• Photos - Search engines cannot tell what an image is about, so use keywords within Image Alt and Title Tags and directly before or after images in order to help search engines determine what the image is in reference to. Describe what is in the image, name places, events and people!


It’s All About Relationships

Many organizations fear linking to external websites for various reasons--often because they think it will encourage website visitors to leave their website. Sadly, these organizations underestimate the intelligence of their website visitors. If the user was able to find your website with a search engine, there is little stopping them from finding another organization’s website or referenced article.

Instead, think of outbound links to external websites as a method of building relationships. Search engines also take into consideration the websites you link to, and that link to you, in prioritizing search results. The more trusted websites that you link to, and that link to you, the better you will all perform.


Nobody Wants to Read Yesterday’s News

Providing updated content on your webpages on a weekly basis will help increase return visits from existing users and search engine bots. This is a key piece to your overall SEO strategy. Your your rankings in search engine results will improve if you focus on writing great content that’s targeted at your readers. Don’t let this one slide.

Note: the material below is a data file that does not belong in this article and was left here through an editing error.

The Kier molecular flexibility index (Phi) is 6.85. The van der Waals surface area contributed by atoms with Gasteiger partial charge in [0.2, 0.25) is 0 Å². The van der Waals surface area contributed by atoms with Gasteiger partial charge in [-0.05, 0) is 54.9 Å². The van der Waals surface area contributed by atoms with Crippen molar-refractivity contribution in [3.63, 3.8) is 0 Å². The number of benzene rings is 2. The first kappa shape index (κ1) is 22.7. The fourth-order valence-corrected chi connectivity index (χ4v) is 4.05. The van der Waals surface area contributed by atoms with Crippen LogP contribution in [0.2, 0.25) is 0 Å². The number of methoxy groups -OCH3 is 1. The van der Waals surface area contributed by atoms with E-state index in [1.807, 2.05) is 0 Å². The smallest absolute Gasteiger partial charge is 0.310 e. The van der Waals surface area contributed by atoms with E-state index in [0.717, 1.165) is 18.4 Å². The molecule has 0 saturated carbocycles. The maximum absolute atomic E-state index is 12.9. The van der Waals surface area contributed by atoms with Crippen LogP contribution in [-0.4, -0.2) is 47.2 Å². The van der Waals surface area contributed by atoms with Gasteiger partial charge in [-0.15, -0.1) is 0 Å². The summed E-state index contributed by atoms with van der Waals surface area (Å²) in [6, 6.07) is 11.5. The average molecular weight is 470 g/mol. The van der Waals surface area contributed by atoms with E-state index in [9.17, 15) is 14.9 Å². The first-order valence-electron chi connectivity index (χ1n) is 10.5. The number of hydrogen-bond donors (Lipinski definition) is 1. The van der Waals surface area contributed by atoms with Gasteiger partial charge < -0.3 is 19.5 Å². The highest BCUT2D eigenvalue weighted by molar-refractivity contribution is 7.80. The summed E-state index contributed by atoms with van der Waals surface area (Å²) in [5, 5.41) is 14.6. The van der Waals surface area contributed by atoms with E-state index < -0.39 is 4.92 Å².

Learn & Adapt

As was said in the beginning, SEO is not an exact science and the only way to truly win the results ratings is to learn and adapt accordingly--and continue to do so.

Part of learning is also understanding how your competition ranks in results, what keywords they use and how they are using them--particularly those who rank higher than you in search results.

And finally, committing to learn more about SEO best practices and methodologies. There are numerous resources available online, so set aside an hour or two each quarter to read a blog, a white paper, watch a video or take an online course.


Some of my favorite resources include:

  • Google SEO University
  • YouTube Videos
  • SEOMeo


What do you think? I would love to hear your thoughts, questions, tips and suggestions on improving search engine optimization. Are there additional resources that have helped you?

Photo by Horia Varlan

Get free updates of the the blog articles sent to your inbox by entering your email address:

Make sure to check out our Social Media for Nonprofits resources section or brows by topic ...

Popular Posts

Recent Posts

Nonprofit Tech Featured Blog